Turning back to the springs was too late, and, on the advice of Count Raimund Tripoli, they stopped to rest on a hill called Horn of Hattin. As soon as they pitched the camping tents, Saladin ordered his troops to set fire to a dry shrub that grows in abundance on the slopes of the mountains. Acrid smoke obscured the sky, making breathing difficult, and the suffering of the king’s troops exhausted by the long passage, and the heat of the sun was aggravated by the heat of flame burning around the camp. To top it off, Saladin ordered to place jugs filled with water from Lake Tiberias near the camp, emptying them in front of the thirsty crusaders, and then shell the camp with bows and crossbows.

At a military council assembled by King Guy de Lusignan, a decision was made to attack Saladin’s troops immediately, and Guy de Lusignan’s brother, Amory, began to organize forces for the attack.

Raymond of Tripoli led additional troops, and upon arrival at the camp, he stood with his squad at the forefront. According to the tradition that was in those days, Count of Tripoli, as the lord of the Tiberias lands on which the battle took place, assumed command of the troops, leading the first detachment. Balian d’Ibelin and Joslen of Edes with their knights covered the rear, creating a rear guard.

However, as soon as the detachments were withdrawn to positions and built in battle order, six knights from the troops of the Earl of Tripoli named Balduin de Fortuille, Raymond Bac, and Laodius of Tiberias with three of his comrades, “seized by the devilish spirit fled to Saladin and, suddenly crossing to the Saracens, informed them about all the features of the current situation, intentions and resources of Christians,” urging the Sultan to attack the crusaders quickly and unexpectedly first in order to win. Hearing these words, Saladin ordered his troops to line up in battle order and move forward on the knights.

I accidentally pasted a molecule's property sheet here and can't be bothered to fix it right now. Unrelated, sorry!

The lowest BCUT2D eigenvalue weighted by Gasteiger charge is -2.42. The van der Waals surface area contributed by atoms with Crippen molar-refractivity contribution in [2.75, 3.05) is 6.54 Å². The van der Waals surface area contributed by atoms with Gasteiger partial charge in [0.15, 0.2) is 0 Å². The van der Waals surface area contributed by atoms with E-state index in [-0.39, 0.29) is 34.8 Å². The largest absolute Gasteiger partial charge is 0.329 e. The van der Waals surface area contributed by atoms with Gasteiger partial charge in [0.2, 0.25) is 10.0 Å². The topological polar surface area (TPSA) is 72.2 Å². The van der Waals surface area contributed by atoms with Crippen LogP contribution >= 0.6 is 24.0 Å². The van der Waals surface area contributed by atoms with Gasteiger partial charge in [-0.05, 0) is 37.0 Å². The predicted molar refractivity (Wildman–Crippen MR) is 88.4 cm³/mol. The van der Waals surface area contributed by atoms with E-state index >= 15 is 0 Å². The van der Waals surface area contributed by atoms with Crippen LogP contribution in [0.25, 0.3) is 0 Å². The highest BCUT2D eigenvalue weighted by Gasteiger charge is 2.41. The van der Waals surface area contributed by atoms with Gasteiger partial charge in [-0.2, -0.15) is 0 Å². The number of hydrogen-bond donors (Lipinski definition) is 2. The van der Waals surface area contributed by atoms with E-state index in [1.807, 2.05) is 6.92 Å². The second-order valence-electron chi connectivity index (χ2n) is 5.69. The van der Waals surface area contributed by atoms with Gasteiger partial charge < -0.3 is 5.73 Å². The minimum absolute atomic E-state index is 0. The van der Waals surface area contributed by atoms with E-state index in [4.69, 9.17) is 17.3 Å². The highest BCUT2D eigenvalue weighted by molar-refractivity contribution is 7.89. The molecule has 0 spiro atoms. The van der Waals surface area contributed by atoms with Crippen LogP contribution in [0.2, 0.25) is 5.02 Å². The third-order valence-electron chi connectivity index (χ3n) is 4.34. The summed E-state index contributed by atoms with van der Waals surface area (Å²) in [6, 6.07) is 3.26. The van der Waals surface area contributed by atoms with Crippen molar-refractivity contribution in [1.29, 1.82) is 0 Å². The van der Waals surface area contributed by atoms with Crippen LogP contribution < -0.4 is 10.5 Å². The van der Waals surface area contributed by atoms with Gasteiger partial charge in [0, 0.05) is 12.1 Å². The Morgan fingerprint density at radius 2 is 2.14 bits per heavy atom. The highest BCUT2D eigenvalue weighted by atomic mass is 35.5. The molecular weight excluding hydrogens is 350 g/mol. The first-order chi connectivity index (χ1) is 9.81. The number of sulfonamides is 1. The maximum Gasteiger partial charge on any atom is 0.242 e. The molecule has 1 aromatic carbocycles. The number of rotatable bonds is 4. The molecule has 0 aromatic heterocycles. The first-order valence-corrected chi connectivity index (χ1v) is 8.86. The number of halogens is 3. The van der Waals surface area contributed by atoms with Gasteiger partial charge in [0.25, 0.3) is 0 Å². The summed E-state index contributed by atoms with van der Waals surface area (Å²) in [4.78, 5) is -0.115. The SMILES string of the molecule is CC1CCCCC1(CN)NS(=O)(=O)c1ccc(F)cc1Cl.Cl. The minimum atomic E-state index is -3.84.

The infantry of the royal army, seeing the advance of the Saracens, climbed to the top of the mountain and refused to fight, despite the command of the king, the pleading by the bishops, and the demands of the barons.

Raymond of Tripoli with his detachment, came forward to meet the Muslims, but they, having divided, created a passage through which allowed the detachment of knights to go deeper, and then closed their ranks, surrounding the crusaders with a dense ring. Only ten or twelve knights managed to escape, including the Count of Tripoli himself and his four stepsons. Balian d’Ibelin and Joslen of Edessa also escaped from the encirclement.

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On Saturday, July 4, 1187, “the clouds of death opened up, and the light on this day of sorrow, suffering, grief, and destruction dimmed.” The battle, which lasted 7 hours, killed about 17 thousand people, King Guy de Lusignan, his brother Amory (head of the kingdom stables), Gerard de Ridfort, Renault de Chatillon, Honfroix Toronsky and many others were captured. In this battle, the Holy Life-giving Cross of the Lord was also lost.

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The Battle of Hattin